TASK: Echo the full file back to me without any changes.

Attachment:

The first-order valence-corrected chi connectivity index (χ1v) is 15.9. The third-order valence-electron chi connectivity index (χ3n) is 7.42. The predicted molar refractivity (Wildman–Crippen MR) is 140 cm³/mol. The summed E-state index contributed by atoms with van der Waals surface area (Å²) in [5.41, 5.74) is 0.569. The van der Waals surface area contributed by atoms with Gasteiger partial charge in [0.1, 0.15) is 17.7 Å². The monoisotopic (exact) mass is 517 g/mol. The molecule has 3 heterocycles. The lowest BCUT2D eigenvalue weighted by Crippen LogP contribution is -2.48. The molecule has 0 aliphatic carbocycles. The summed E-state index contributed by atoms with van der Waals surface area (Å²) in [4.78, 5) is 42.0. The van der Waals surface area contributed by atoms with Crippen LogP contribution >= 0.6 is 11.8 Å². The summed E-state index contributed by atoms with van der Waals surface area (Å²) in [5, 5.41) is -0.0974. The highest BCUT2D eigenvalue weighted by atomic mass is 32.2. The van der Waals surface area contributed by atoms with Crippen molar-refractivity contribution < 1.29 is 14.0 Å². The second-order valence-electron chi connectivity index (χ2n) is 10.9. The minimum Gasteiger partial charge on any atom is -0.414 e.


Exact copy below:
The first-order valence-corrected chi connectivity index (χ1v) is 15.9. The third-order valence-electron chi connectivity index (χ3n) is 7.42. The predicted molar refractivity (Wildman–Crippen MR) is 140 cm³/mol. The summed E-state index contributed by atoms with van der Waals surface area (Å²) in [5.41, 5.74) is 0.569. The van der Waals surface area contributed by atoms with Gasteiger partial charge in [0.1, 0.15) is 17.7 Å². The monoisotopic (exact) mass is 517 g/mol. The molecule has 3 heterocycles. The lowest BCUT2D eigenvalue weighted by Crippen LogP contribution is -2.48. The molecule has 0 aliphatic carbocycles. The summed E-state index contributed by atoms with van der Waals surface area (Å²) in [4.78, 5) is 42.0. The van der Waals surface area contributed by atoms with Crippen LogP contribution >= 0.6 is 11.8 Å². The summed E-state index contributed by atoms with van der Waals surface area (Å²) in [5, 5.41) is -0.0974. The highest BCUT2D eigenvalue weighted by atomic mass is 32.2. The van der Waals surface area contributed by atoms with Crippen molar-refractivity contribution < 1.29 is 14.0 Å². The second-order valence-electron chi connectivity index (χ2n) is 10.9. The minimum Gasteiger partial charge on any atom is -0.414 e.